Hard working fire crews have faced a unique challenge as they work alongside unfamiliar faces and carry out multiple tasks to tackle the floods.
Maidenhead Fire Station, off Bridge Road, has been a hive of activity as crews from all over the country arrived to offer their assistance in areas affected by the flooding.
At the peak of the crisis, as many as 15 fire engines and three to four boat crews were operating out of the station, with crews from the likes of Wales, Yorkshire, Humberside and Norfolk among those arriving to offer their help.
Crews have been fulfilling a wide variety of tasks, ranging from pumping duties and helping the army with sandbag defences to delivering water and ferrying residents to safety.
Alongside their efforts, operation support teams have been working 12-hour shifts to ensure the right resources are sent to the right place at the right time.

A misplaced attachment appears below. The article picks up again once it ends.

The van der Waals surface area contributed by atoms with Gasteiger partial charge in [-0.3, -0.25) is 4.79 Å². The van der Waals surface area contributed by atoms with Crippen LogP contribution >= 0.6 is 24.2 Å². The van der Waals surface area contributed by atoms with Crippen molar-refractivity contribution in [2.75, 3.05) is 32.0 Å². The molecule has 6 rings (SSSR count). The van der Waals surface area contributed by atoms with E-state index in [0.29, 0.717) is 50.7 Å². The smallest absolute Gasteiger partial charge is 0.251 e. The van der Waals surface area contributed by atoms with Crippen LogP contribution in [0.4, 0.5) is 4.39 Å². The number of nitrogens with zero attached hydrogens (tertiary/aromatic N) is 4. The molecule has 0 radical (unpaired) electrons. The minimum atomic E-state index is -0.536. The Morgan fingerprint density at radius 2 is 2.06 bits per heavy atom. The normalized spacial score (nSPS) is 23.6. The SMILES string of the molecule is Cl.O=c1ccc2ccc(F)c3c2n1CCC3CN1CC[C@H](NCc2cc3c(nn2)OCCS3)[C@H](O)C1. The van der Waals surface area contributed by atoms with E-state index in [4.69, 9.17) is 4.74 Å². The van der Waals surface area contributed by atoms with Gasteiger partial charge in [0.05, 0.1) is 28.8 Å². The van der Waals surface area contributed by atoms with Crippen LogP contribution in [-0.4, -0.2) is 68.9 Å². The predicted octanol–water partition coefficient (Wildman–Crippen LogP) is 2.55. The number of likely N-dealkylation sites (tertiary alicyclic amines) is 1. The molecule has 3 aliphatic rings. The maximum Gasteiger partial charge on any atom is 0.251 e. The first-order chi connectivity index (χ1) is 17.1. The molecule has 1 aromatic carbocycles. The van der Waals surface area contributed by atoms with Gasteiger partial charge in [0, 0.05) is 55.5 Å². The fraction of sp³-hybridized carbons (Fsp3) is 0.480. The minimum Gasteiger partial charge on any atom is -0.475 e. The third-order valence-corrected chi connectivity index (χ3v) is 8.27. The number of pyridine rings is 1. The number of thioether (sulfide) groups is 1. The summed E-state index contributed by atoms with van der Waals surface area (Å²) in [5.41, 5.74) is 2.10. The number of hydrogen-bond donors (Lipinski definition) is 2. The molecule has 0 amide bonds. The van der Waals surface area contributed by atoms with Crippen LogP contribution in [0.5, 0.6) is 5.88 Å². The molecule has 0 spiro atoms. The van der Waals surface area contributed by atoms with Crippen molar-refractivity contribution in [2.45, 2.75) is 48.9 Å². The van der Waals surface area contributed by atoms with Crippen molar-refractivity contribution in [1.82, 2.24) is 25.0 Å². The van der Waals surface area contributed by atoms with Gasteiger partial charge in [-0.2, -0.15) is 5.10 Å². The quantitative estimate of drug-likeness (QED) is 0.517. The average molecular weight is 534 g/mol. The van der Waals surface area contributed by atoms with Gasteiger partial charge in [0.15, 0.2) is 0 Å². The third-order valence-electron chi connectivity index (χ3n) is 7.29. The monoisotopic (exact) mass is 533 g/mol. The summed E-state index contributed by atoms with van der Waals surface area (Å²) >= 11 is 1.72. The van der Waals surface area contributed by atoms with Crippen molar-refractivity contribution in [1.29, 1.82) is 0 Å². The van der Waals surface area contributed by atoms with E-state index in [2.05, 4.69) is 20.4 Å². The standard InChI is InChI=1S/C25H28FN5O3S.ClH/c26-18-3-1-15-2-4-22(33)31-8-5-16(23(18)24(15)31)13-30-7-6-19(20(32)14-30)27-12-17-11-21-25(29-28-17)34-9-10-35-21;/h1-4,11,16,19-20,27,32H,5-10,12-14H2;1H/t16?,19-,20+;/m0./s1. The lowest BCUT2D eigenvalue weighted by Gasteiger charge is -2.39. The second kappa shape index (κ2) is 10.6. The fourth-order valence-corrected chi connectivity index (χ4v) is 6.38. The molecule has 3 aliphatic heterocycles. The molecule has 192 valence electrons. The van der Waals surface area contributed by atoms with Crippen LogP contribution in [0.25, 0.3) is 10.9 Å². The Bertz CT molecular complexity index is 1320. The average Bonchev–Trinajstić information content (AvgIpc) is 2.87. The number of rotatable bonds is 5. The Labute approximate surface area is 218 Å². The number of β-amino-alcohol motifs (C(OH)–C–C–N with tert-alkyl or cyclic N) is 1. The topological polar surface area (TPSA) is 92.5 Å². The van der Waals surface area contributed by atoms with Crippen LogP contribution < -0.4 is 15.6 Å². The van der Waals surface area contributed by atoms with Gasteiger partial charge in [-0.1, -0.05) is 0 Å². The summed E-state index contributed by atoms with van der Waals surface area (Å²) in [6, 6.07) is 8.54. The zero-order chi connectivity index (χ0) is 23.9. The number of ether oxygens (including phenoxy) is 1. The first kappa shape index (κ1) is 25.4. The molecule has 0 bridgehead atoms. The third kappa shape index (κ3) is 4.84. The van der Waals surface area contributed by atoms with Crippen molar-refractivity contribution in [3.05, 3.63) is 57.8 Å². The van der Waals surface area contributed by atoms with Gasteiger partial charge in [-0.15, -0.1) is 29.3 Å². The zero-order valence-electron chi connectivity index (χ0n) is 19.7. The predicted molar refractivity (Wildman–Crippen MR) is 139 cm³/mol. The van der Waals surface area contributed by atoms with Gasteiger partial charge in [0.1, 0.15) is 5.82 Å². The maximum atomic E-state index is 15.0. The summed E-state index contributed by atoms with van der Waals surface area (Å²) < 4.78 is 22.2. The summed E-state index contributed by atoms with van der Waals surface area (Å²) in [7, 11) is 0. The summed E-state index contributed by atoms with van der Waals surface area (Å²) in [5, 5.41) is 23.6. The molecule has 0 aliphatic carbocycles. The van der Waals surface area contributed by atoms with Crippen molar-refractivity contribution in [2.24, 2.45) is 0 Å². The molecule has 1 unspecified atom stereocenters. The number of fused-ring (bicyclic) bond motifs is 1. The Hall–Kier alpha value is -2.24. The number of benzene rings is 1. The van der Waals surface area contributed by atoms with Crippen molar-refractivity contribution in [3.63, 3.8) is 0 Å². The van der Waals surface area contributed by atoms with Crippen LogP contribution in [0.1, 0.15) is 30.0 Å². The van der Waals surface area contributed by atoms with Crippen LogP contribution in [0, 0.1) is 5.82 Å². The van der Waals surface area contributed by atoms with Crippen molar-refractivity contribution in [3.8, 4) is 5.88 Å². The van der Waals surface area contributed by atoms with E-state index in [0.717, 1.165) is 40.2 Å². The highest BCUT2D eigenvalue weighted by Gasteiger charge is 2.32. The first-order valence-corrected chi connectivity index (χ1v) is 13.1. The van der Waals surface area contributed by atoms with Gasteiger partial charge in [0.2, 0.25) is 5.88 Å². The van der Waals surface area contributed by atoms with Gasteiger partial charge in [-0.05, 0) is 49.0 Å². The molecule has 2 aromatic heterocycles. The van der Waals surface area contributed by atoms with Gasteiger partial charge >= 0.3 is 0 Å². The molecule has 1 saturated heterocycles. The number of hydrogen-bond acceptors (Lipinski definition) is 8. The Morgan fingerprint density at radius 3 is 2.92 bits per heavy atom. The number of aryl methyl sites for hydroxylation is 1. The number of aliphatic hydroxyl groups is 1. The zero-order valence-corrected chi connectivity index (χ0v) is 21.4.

Speaking at the station on Tuesday, Royal Berkshire Fire and Rescue Service (RBFRS) station manager Jim Powell said the service had been 'literally doing anything and everything' to help.
"It's really good to see when things go wrong on a large scale it does actually work," he said.
"People have come down here and some have had extremely long journeys.
"They are down here for days away from their families but at no point has there been any issues with morale.
"It's a weird thing, you spend five minutes with someone and it's like you have been working together for quite a while."
With waters now receding, crews will continue to focus on the impact of the flooding and are hoping to take the opportunity to offer practical help, such as pumping out flooded basements.
But officers are warning the flooding is still dangerous and urging drivers to avoid travelling through flooded roads and residents to be aware of the carbon monoxide dangers from pumping equipment and generators.
Visit rbfrs.co.uk for more details.
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